One of the most exciting pieces of my work at the Packard Foundation is connecting with incredible community leaders and grassroots organizations that remind me of why I fell in love with nature. Their commitment to creating a world in which all people have access to fresh air, clean water, and safe and healthy outdoor spaces is what drives progress in the environmental movement.
The power of people and communities first became clear to me as a fresh college graduate working in Washington, D.C. At one point, the Anacostia River was one of the most polluted rivers in the country. It consistently failed every measure of water quality and was not safe for drinking, fishing, or even recreating. My first full-time job was as an environmental educator in D.C., teaching middle school students about watersheds and local rivers. During this time, I met a number of people who dedicated their lives to improving the river. For years, they organized their communities and led clean-ups, fought polluting industries, and ensured that the river was accessible to all D.C. residents. These folks, like most environmentalists, were wildly, ridiculously, unreasonably optimistic. And they were right to be. The Anacostia has improved dramatically over the last 20 years because of their hard work and commitment to the river and the people who call the watershed home. They taught me what it means to care deeply for people and planet, and for that I am grateful.
It was far from inevitable that I would end up in the environmental field. As a kid growing up in Oakland, I found myself in the outdoors from time to time. Running around a yard at backyard BBQs, playing on swing sets in neighborhood parks, wandering trails in the hills on school-sponsored field trips, I enjoyed being outside, but I didn’t think of these places as “the environment.” “The environment” was something far away that constantly needed to be saved. “The environment” was the rainforest, the coral reefs, the polar bears. Based on the frantic way that adults talked about environmental crises, I figured it was important, but it had nothing to do with my life.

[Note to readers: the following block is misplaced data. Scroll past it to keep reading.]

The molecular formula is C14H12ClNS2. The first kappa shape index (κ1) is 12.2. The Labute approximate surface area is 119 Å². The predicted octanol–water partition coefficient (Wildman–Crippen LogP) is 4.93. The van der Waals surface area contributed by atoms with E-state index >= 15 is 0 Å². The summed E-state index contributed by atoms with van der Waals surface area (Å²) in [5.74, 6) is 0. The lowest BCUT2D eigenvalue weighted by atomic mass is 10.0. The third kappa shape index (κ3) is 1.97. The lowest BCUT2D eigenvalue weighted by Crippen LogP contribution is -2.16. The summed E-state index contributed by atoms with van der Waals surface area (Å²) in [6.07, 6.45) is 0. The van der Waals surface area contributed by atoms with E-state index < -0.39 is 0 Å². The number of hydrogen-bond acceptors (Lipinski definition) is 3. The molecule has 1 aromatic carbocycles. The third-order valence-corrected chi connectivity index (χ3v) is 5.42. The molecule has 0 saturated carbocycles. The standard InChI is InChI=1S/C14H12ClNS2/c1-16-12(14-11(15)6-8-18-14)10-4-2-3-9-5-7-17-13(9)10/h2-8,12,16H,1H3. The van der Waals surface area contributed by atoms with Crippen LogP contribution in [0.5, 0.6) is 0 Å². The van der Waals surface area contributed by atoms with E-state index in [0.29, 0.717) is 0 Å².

In college, my understanding of the environment began to expand. As a first-year student, I found myself in both an introduction to environmental science class and an ethnic studies class. That semester, I learned about the role of redlining in the citing of polluting facilities and other environmental justice topics. I began to understand the environment as not just something far away, but everything around us—where we live, work, and play. I recognized the ways that environmental conditions exacerbate social inequalities and vulnerabilities, as evidenced in the disparate impacts of natural disasters along race and class lines. I now understood that the environment had everything to do with my life, but I wasn’t sure that I was in love.
I can almost remember the exact moment it happened. It was the Anacostia Environmental Youth Summit, a huge celebration at the end of the school year where D.C. students gather in Anacostia Park near the banks of the river to present on the environmental solution projects they worked on all year. Community members and organizations come together to make it a fun day for the kids, teaching them to fish, taking them on boat rides, and showing them the native flora and fauna. It was on this day, listening to these river lovers impart their wisdom on the youth and seeing students proudly and emphatically discuss all the ways that they had been working to improve the river and their communities, that I fell in love with nature.
Standing at the edge of a once neglected river, in a once neglected neighborhood among colleagues, students, and friends who cared deeply about the river, the community, and each other, gave me a glimpse of what it could look like for humans to live in relationship with nature.
On that day, I became one of those unrelenting optimists who wholeheartedly believes that a world in which all people are able to share equitably in the beauty and benefits that this amazing planet has to offer is right on the horizon.
My story of first falling in love with nature may have started in the past, but the idea of inspiring others to fall in love with the world around us—and to see it as something that will look after us, if we look after it—is something that guides me and my work every day.